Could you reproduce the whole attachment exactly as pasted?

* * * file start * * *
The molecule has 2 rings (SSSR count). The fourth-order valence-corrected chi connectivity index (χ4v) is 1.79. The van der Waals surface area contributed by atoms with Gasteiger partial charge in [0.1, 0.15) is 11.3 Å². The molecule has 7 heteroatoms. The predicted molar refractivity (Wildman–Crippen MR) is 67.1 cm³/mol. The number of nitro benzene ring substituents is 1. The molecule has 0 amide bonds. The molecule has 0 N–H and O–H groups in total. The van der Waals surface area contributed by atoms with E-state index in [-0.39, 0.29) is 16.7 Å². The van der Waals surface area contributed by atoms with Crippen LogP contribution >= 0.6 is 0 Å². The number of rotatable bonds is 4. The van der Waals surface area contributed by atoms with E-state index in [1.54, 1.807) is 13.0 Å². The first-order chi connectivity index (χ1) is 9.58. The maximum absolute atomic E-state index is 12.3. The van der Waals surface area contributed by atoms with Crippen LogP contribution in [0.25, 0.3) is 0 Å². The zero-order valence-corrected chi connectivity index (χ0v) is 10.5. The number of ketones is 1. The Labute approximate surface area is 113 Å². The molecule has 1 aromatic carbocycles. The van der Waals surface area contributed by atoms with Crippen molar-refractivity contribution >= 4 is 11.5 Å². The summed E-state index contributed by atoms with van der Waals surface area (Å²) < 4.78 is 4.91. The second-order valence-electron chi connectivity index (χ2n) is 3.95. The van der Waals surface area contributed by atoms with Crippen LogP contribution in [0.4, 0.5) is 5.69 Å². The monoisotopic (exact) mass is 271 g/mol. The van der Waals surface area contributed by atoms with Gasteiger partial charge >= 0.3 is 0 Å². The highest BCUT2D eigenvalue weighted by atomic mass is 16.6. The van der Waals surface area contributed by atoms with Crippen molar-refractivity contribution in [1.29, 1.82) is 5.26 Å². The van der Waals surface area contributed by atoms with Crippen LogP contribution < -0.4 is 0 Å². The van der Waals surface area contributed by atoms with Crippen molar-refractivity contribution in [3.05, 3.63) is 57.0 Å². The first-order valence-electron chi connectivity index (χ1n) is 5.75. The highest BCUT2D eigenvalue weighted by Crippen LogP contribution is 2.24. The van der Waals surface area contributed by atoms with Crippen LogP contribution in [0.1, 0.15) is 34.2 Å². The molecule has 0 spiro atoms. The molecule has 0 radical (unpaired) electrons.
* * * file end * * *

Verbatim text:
The molecule has 2 rings (SSSR count). The fourth-order valence-corrected chi connectivity index (χ4v) is 1.79. The van der Waals surface area contributed by atoms with Gasteiger partial charge in [0.1, 0.15) is 11.3 Å². The molecule has 7 heteroatoms. The predicted molar refractivity (Wildman–Crippen MR) is 67.1 cm³/mol. The number of nitro benzene ring substituents is 1. The molecule has 0 amide bonds. The molecule has 0 N–H and O–H groups in total. The van der Waals surface area contributed by atoms with E-state index in [-0.39, 0.29) is 16.7 Å². The van der Waals surface area contributed by atoms with Crippen LogP contribution >= 0.6 is 0 Å². The number of rotatable bonds is 4. The van der Waals surface area contributed by atoms with E-state index in [1.54, 1.807) is 13.0 Å². The first-order chi connectivity index (χ1) is 9.58. The maximum absolute atomic E-state index is 12.3. The van der Waals surface area contributed by atoms with Crippen LogP contribution in [0.25, 0.3) is 0 Å². The zero-order valence-corrected chi connectivity index (χ0v) is 10.5. The number of ketones is 1. The Labute approximate surface area is 113 Å². The molecule has 1 aromatic carbocycles. The van der Waals surface area contributed by atoms with Crippen molar-refractivity contribution >= 4 is 11.5 Å². The summed E-state index contributed by atoms with van der Waals surface area (Å²) < 4.78 is 4.91. The second-order valence-electron chi connectivity index (χ2n) is 3.95. The van der Waals surface area contributed by atoms with Crippen LogP contribution in [0.4, 0.5) is 5.69 Å². The monoisotopic (exact) mass is 271 g/mol. The van der Waals surface area contributed by atoms with Gasteiger partial charge >= 0.3 is 0 Å². The highest BCUT2D eigenvalue weighted by atomic mass is 16.6. The van der Waals surface area contributed by atoms with Crippen molar-refractivity contribution in [1.29, 1.82) is 5.26 Å². The van der Waals surface area contributed by atoms with Crippen LogP contribution < -0.4 is 0 Å². The van der Waals surface area contributed by atoms with Crippen molar-refractivity contribution in [3.05, 3.63) is 57.0 Å². The first-order valence-electron chi connectivity index (χ1n) is 5.75. The highest BCUT2D eigenvalue weighted by Crippen LogP contribution is 2.24. The van der Waals surface area contributed by atoms with Crippen LogP contribution in [0.1, 0.15) is 34.2 Å². The molecule has 0 spiro atoms. The molecule has 0 radical (unpaired) electrons.